when spring turns to winter: pneumonia and the ICU.
I sit here on my bed, nausea sending darts of upheaval throughout my body. Not again. I can’t stand that I get so sick and anxious when something happens to Florence. I feel weak and useless. I cry more from the bouts of nausea, as they make me painfully aware of my humanness and low capacity for stress.
My nerves are shot.
Florence is lying between my legs watching a movie on the iPad, one of the only things that will distract her when she’s sick.
And she is sick again. Just when I thought the season of sickness was over. I got a little cold and now she seems to have fluid in her lung and a cough. I am tired of this. I don’t want to do it anymore. I want to enjoy the sunny day, not be derailed by fear and sickness and potential hospital admittance.
We are in the ER. They take one look at her and go into action. I feel faint and my knees give way. They exchange words, each person responsible for something. I stand back, watching the hands flutter, the wires, needles, oxygen.
By the end of the night, we are utterly exhausted and our adrenaline has died down. We sink into a deep sleep, grateful for a small room with a bed and a couch. It seems to be the only room of its kind and we are blessed to have it.
She has been intubated, has an NG tube for feeds again, and there are wires of morphine and antibioticstore.online and other liquids. She is so sedated she can barely open her eyes. She smells like band aids and sweet Pampers and the starchy linens seem too rough against her peachy, soft skin.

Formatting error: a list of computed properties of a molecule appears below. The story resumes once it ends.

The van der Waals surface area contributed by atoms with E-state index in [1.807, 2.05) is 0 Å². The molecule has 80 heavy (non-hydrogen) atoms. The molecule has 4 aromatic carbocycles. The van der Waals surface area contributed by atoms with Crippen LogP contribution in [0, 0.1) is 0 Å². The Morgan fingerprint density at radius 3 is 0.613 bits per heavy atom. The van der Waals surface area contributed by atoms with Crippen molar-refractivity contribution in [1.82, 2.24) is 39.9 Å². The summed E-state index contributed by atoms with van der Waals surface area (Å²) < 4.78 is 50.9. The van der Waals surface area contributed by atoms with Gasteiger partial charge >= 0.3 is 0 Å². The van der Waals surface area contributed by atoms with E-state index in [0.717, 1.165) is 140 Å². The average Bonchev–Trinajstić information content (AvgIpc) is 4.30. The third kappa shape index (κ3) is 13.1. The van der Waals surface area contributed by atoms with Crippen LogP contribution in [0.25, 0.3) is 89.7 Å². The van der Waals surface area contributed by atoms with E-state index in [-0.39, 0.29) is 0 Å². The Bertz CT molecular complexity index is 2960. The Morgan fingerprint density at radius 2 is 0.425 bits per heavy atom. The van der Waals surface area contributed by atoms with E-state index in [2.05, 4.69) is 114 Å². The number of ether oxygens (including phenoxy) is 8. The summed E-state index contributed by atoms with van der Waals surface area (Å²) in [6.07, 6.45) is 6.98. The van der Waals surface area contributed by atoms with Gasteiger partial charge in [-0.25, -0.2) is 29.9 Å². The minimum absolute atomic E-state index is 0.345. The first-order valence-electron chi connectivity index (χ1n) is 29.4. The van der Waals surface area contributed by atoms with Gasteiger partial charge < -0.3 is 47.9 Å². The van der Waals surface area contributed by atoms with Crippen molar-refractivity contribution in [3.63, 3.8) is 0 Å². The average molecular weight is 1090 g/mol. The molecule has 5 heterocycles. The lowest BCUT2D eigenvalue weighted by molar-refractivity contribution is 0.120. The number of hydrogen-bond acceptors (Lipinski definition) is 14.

I feel so helpless. This is not my girl. I imagine her dancing with Jesus, running through soft grass to see her Creator, playing with Him as he covers her with his wings. I picture her having an out of body experience. This gives me comfort.
My eyes always seem to be browner after crying hundreds of tears. I’m startled by their intensity, by the shimmer, the way they stand out against my blonde eyebrows and smattering of freckles.
I want to see her eyes so desperately, I want to gaze into them, and shine my love on her. But she barely opens them.
Florence: You are my beloved child, and I will never give up on you. Though your body is weak and your strength seems to be waning, I know you have the strength of Christ in your bones. You are a princess, my child, and nothing can take that away. Florence, our hearts are grieved to see you this way. I yearn to take you home, make you laugh, give you a bath, nurse you to sleep. But I cannot go into despair. There is a necessary detachment that seems to take place in the belly of this hospital. The ICU is a mess of curtained rooms and hallways, where shock and sorrow live. There is so much of it down here.
You will get through this, this pneumonia that has caused you so much trouble. You will breathe again, unassisted. You will recover and soar and flourish.
They say your muscles could get weaker, you could need a tracheostomy (which means you wouldn’t be able to talk), you could need a G- tube. They always give us these worst case scenarios because they’ve seen them happen.
There is an army rising up and fighting for you. We feel the strength of hundreds of people who know your story, who have been captivated by you. You visit them in their dreams, you have been placed on their hearts for a reason. Some have never met you, and yet they pray and they wage war and send their love.
There is a village raising you up, my child, a village that carries you. And us too, when we feel too weak. They carry us with their love and food and prayers and words.
*Follow us on my Facebook page for more frequent updates on little miss Flo. So far we are just 24 hours into this and have anywhere from 10 days to 3 weeks of hospital time ahead of us.*